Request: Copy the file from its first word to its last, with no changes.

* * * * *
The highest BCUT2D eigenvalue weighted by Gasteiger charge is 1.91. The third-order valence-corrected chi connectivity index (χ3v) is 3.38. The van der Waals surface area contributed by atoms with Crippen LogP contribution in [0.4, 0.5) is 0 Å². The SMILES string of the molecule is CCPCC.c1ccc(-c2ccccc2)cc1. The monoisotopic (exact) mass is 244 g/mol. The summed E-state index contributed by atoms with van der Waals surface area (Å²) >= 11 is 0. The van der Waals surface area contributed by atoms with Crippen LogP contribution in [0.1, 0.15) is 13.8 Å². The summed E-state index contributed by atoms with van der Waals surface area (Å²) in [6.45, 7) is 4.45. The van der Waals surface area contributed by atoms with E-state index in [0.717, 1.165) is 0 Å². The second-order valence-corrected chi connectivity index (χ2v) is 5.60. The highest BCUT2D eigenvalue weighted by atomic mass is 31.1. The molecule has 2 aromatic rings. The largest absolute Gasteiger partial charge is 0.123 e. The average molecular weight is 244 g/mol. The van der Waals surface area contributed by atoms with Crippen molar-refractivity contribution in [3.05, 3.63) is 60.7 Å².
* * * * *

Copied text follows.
The highest BCUT2D eigenvalue weighted by Gasteiger charge is 1.91. The third-order valence-corrected chi connectivity index (χ3v) is 3.38. The van der Waals surface area contributed by atoms with Crippen LogP contribution in [0.4, 0.5) is 0 Å². The SMILES string of the molecule is CCPCC.c1ccc(-c2ccccc2)cc1. The monoisotopic (exact) mass is 244 g/mol. The summed E-state index contributed by atoms with van der Waals surface area (Å²) >= 11 is 0. The van der Waals surface area contributed by atoms with Crippen LogP contribution in [0.1, 0.15) is 13.8 Å². The summed E-state index contributed by atoms with van der Waals surface area (Å²) in [6.45, 7) is 4.45. The van der Waals surface area contributed by atoms with E-state index in [0.717, 1.165) is 0 Å². The second-order valence-corrected chi connectivity index (χ2v) is 5.60. The highest BCUT2D eigenvalue weighted by atomic mass is 31.1. The molecule has 2 aromatic rings. The largest absolute Gasteiger partial charge is 0.123 e. The average molecular weight is 244 g/mol. The van der Waals surface area contributed by atoms with Crippen molar-refractivity contribution in [3.05, 3.63) is 60.7 Å².